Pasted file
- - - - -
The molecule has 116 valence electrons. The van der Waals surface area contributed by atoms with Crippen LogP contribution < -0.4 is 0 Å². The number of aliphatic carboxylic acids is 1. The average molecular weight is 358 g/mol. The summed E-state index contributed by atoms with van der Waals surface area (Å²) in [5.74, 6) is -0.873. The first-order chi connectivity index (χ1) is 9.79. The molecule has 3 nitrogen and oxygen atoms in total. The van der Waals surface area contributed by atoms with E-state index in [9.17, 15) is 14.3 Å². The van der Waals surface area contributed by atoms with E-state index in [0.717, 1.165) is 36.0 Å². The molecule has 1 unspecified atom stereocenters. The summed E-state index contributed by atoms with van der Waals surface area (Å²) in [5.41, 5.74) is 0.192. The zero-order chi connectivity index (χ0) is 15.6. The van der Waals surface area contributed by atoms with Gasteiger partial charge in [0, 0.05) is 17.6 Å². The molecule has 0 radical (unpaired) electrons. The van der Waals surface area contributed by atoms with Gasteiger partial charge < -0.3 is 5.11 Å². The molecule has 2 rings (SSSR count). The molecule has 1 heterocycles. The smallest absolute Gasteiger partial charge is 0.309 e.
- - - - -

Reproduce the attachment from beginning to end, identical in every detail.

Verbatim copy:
The molecule has 116 valence electrons. The van der Waals surface area contributed by atoms with Crippen LogP contribution < -0.4 is 0 Å². The number of aliphatic carboxylic acids is 1. The average molecular weight is 358 g/mol. The summed E-state index contributed by atoms with van der Waals surface area (Å²) in [5.74, 6) is -0.873. The first-order chi connectivity index (χ1) is 9.79. The molecule has 3 nitrogen and oxygen atoms in total. The van der Waals surface area contributed by atoms with E-state index in [9.17, 15) is 14.3 Å². The van der Waals surface area contributed by atoms with E-state index in [0.717, 1.165) is 36.0 Å². The molecule has 1 unspecified atom stereocenters. The summed E-state index contributed by atoms with van der Waals surface area (Å²) in [5.41, 5.74) is 0.192. The zero-order chi connectivity index (χ0) is 15.6. The van der Waals surface area contributed by atoms with Gasteiger partial charge in [0, 0.05) is 17.6 Å². The molecule has 0 radical (unpaired) electrons. The van der Waals surface area contributed by atoms with Gasteiger partial charge < -0.3 is 5.11 Å². The molecule has 2 rings (SSSR count). The molecule has 1 heterocycles. The smallest absolute Gasteiger partial charge is 0.309 e.